Long-Term Gas Import Contracts in Europe

Publication:
CIEP, December 2014
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In recent years, natural gas pricing mechanisms and other provisions of long-term import contracts in Europe have undergone substantial changes. These developments have shaken the pillars of the structure that has governed gas imports into Europe for decades, and their impact on the market has yet to be fully appreciated.

This paper describes how contractual terms have evolved since 2008-2009 by means of inventorying the outcomes of renegotiations and newly signed contracts. Besides adding historical knowledge, this account provides useful insights on how the transition towards hub pricing may further unfold in parts of Europe where it is still underway.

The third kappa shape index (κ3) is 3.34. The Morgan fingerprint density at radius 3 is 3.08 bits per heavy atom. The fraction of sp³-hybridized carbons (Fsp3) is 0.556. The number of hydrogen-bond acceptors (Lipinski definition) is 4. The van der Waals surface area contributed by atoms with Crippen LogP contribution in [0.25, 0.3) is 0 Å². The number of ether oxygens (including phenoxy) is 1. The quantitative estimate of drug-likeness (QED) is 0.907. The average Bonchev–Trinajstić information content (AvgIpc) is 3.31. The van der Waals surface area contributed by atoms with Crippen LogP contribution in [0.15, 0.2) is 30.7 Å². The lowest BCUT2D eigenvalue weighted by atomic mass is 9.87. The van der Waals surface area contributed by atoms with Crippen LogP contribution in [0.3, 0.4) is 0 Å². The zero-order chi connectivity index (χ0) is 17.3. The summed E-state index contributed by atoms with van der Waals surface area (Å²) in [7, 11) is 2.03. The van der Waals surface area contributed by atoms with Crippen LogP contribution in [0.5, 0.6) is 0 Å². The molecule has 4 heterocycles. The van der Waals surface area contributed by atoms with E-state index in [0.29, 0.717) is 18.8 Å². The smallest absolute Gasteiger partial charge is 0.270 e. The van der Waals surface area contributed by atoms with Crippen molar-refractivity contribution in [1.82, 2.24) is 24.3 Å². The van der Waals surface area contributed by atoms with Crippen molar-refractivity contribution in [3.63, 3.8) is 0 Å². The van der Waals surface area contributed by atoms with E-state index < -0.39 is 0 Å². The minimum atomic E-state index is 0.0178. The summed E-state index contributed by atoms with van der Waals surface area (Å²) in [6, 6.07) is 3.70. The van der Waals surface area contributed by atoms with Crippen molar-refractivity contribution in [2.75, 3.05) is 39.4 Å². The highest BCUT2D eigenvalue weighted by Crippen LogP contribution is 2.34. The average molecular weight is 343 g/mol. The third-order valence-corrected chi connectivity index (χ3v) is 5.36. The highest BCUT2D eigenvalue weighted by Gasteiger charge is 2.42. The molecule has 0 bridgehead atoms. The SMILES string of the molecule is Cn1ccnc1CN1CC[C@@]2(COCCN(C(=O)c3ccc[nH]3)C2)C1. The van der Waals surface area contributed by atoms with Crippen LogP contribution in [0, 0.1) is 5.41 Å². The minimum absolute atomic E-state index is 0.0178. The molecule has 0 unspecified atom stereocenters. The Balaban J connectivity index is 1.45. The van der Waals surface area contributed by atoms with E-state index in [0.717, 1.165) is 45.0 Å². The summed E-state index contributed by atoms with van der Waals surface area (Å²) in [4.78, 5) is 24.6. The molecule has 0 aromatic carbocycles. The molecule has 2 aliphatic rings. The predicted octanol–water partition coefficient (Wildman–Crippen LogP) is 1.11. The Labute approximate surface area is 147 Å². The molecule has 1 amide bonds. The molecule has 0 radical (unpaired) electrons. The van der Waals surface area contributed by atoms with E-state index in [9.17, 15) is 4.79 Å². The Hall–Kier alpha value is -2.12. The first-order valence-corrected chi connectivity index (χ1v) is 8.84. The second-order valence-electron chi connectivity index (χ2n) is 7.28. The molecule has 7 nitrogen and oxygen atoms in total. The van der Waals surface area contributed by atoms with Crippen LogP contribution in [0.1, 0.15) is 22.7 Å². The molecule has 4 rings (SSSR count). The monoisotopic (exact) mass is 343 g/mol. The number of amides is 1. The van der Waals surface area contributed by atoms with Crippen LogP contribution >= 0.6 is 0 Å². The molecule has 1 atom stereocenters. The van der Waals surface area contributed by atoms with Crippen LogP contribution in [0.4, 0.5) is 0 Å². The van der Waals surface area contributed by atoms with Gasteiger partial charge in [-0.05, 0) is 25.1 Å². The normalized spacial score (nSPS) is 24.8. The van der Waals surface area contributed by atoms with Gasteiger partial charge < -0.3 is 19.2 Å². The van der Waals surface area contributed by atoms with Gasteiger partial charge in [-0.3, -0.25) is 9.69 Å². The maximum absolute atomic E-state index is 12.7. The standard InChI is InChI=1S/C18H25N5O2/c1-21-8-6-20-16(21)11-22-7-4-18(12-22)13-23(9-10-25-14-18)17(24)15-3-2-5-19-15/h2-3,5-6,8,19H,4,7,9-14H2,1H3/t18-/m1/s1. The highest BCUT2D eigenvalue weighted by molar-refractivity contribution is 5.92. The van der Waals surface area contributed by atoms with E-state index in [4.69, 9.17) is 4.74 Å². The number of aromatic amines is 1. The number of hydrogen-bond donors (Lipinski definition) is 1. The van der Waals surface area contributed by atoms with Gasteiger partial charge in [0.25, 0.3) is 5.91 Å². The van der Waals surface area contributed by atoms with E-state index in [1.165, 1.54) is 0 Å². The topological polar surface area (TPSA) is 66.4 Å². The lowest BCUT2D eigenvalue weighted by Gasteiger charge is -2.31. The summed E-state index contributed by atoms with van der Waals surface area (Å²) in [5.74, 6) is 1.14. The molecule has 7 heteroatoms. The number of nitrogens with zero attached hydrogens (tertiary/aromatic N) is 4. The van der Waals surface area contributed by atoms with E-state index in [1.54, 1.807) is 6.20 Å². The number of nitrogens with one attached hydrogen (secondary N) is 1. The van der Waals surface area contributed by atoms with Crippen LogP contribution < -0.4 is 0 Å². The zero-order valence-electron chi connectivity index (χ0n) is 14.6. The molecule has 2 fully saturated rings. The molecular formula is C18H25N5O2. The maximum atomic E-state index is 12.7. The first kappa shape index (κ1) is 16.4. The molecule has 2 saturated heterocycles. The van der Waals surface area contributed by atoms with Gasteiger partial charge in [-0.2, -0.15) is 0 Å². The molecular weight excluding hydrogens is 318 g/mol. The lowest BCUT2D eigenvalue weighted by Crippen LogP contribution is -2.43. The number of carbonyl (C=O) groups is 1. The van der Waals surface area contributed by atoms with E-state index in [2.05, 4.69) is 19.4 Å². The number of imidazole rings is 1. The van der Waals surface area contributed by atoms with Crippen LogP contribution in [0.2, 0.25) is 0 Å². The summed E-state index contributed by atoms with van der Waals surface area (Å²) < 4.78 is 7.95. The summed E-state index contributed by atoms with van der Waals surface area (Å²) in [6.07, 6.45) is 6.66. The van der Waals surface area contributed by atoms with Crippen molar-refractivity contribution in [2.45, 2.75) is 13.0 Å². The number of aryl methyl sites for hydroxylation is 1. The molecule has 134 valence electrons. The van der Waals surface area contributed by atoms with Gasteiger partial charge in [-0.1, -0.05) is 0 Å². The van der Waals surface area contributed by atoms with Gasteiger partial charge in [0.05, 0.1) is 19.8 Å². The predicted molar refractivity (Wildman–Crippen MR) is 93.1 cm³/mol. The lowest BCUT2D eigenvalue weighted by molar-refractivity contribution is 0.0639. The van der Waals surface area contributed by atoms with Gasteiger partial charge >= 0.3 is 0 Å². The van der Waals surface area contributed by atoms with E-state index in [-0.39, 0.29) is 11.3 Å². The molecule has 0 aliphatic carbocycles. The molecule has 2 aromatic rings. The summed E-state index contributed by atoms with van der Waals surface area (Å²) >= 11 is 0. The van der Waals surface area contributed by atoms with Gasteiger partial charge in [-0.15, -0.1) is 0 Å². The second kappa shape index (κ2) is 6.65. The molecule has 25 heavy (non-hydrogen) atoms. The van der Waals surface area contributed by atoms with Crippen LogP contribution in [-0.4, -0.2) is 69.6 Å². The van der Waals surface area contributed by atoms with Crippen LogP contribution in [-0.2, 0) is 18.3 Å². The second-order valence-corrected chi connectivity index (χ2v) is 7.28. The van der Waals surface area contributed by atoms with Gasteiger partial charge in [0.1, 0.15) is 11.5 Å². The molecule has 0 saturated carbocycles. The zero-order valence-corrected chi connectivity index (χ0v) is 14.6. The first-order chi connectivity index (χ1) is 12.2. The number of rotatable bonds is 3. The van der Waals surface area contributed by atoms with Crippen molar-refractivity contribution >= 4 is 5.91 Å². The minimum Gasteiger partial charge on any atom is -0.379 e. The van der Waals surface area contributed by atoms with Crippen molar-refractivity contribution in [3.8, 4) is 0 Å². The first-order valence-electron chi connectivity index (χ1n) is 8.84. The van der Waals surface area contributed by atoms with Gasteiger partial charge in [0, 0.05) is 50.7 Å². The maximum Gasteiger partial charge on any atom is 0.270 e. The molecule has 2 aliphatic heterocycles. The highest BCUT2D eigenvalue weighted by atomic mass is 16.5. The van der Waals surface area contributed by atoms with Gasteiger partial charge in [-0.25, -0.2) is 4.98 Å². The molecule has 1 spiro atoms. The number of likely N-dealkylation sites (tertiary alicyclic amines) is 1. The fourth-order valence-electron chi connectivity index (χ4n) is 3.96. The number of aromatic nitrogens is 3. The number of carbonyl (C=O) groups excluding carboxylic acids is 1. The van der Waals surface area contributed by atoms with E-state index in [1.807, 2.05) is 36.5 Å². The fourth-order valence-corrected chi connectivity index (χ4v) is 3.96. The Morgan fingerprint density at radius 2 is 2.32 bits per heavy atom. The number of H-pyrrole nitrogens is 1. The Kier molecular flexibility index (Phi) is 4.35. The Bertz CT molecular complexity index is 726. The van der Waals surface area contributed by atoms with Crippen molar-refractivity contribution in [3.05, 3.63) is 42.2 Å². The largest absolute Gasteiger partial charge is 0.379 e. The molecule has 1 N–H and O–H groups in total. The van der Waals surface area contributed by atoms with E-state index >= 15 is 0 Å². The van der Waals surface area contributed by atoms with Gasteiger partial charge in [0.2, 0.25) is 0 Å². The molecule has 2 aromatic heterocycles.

Furthermore, this study analyses the role of flexible supplies on hub price formation in Northwest Europe. It concludes that hub price movements in this region can be induced either by variations in aggregate price-taking volumes or by variations in volumes of Russian gas supplied under long-term contracts, depending on the demand environment.

Supply and demand indeed lie at the root of price formation. What can we expect in future? The paper offers two descriptive, normative scenarios that discuss the factors that may lead to lower or higher prices in Europe.